, ,

‘Ouisconsin’: Why so many places in Wisconsin have a French name

A map of Wisconsin shows lots of communities with French names, so why don’t we have a larger French culture?

Prairie du Chien's welcome sign
A welcome sign to Prairie du Chien, Wisconsin, located near the Mississippi River. EarlRShumaker (CC BY 2.0)

If you look at a map of Wisconsin, you’ll notice the state is full of communities with French names.

Portage, Racine, Prairie du Sac, Radisson, Butte des Morts — the list goes on.

In fact, Wisconsin used to be pronounced “Ouisconsin.” Which, to be clear, does not translate to “Yes, ‘Sconsin!” This is the French misinterpretation of “Meskousing,” (sometimes spelled “Meskonsing”), an Algonquian word for the Wisconsin River.

Stay informed on the latest news

Sign up for WPR’s email newsletter.

This field is for validation purposes and should be left unchanged.

How Wisconsin got its name is complicated, and comes from many mistranslations and mistakes. But that’s a whole other story.

With all those French names, a listener named Jan reached out to WHYsconsin because they were wondering why we can’t seem to say all those French names on the map right.

“I am so amazed that so many people in Wisconsin mispronounce the French names of places, such as Prairie du Chien and Fond du Lac. Why?” Jan wrote to WHYsconsin.

The sound of those rhotic American “r”s in “Marquette” and “Presque Isle” might be grating to French speakers. But according to University of Wisconsin-Madison linguistics professor Joe Salmons, the Wisconsin way of pronouncing these names is not actually wrong. It’s just … different.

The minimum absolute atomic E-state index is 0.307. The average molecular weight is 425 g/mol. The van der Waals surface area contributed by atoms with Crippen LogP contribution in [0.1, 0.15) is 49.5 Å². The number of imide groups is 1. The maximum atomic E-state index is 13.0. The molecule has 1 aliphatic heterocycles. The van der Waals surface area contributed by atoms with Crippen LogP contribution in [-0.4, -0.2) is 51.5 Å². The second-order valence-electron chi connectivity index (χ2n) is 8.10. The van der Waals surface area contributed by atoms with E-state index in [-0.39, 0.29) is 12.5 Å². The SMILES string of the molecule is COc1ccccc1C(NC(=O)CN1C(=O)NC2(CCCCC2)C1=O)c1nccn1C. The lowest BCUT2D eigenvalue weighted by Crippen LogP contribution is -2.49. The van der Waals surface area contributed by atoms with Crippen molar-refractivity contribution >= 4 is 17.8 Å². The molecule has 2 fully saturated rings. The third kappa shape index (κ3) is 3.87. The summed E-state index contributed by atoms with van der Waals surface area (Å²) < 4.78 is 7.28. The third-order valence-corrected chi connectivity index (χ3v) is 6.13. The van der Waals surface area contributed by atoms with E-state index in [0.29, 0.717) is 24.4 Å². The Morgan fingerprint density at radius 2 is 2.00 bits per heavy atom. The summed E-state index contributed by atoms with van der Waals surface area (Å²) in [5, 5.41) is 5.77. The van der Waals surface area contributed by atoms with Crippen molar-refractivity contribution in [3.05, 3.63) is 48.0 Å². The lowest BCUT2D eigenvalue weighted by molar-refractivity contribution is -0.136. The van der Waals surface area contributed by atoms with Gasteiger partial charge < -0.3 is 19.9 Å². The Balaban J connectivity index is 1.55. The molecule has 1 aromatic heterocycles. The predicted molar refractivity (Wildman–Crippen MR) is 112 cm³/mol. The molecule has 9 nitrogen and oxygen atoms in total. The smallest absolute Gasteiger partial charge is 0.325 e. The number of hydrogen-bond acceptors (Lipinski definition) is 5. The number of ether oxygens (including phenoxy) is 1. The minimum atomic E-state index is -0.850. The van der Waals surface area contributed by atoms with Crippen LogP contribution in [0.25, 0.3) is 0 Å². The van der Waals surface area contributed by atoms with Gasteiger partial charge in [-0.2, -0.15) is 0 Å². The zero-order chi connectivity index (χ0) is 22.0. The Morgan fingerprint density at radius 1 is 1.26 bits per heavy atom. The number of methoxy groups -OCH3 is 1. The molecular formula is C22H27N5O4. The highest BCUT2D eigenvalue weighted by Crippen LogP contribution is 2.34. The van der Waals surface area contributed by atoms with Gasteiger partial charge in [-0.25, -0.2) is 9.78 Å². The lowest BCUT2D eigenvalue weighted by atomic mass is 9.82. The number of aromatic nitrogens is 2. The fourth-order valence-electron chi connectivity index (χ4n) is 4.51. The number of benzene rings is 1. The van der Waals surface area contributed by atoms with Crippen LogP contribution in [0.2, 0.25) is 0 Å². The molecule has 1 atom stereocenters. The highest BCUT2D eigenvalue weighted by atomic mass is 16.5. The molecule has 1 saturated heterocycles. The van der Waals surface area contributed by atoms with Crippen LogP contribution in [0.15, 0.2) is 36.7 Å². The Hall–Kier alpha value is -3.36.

As any descriptive linguist worth their weight in salt will tell you, there’s actually no “right” or “wrong” way to say things.

“There are established ways,” Salmons said. “(The Wisconsin pronunciations) are not wrong; they’re established local norms, and those local norms change over time.”

Still — though saying this might make descriptivists angry — as Jan mentioned in their question, the French pronunciations are technically correct.

So how did we go from “por-TAHJ” to “PORT-uhj,” from “lah-PWAHT” to “leh-POINT?” In other words, how does the “wrong” pronunciation become the “right” one?

Listen to a French speaker pronounce some Wisconsin communities with French names.

“The general issue is how you integrate any words from other languages into a new language,” Salmons explained. “Most Americans can’t pronounce the (French) nasalized vowel at the end of ‘Chien’ or the (German) consonant at the end of a name like ‘Bach.’ So we adjust. We have to substitute sounds.”

And that’s when new pronunciations are born.

Pronunciations change over time and are influenced by the cultural context. Often, the pronunciation becomes a hybrid of the original and new languages. Salmons gave a personal example involving the word “taco.”

When his wife, who is from the upper Midwest, moved to California in the ’70s, she learned more about the Latinx culture and cuisine. During a visit home, a relative invited her over for “TACK-ohs,” Salmon said. The pronunciation of the word was inaccurate, but commonplace at the time in the Midwest.

As the Latinx culture and cuisine has grown across the United States, the American pronunciation of the word has settled into a blend of Spanish and American English: “TAH-coh.”

“Early on, (when) that was a relatively new food item, a lot of people used a heavily Anglicized pronunciation,” Salmon said. “But we’ve now shifted back to something that’s a little more Spanish. We don’t say it like a Spanish speaker — our ‘t’ is very different from a Spanish ‘t’ — but we’ve now changed that vowel to be much more Spanish-like.”

This is what happened with French names in Wisconsin.

Over hundreds of years, the French pronunciations fell by the wayside. And in the process, some of those names have acquired French flairs. For example, in “Butte des Morts,” we pronounce “Morts” in a French-y way, without the ‘s’ you would usually have in English.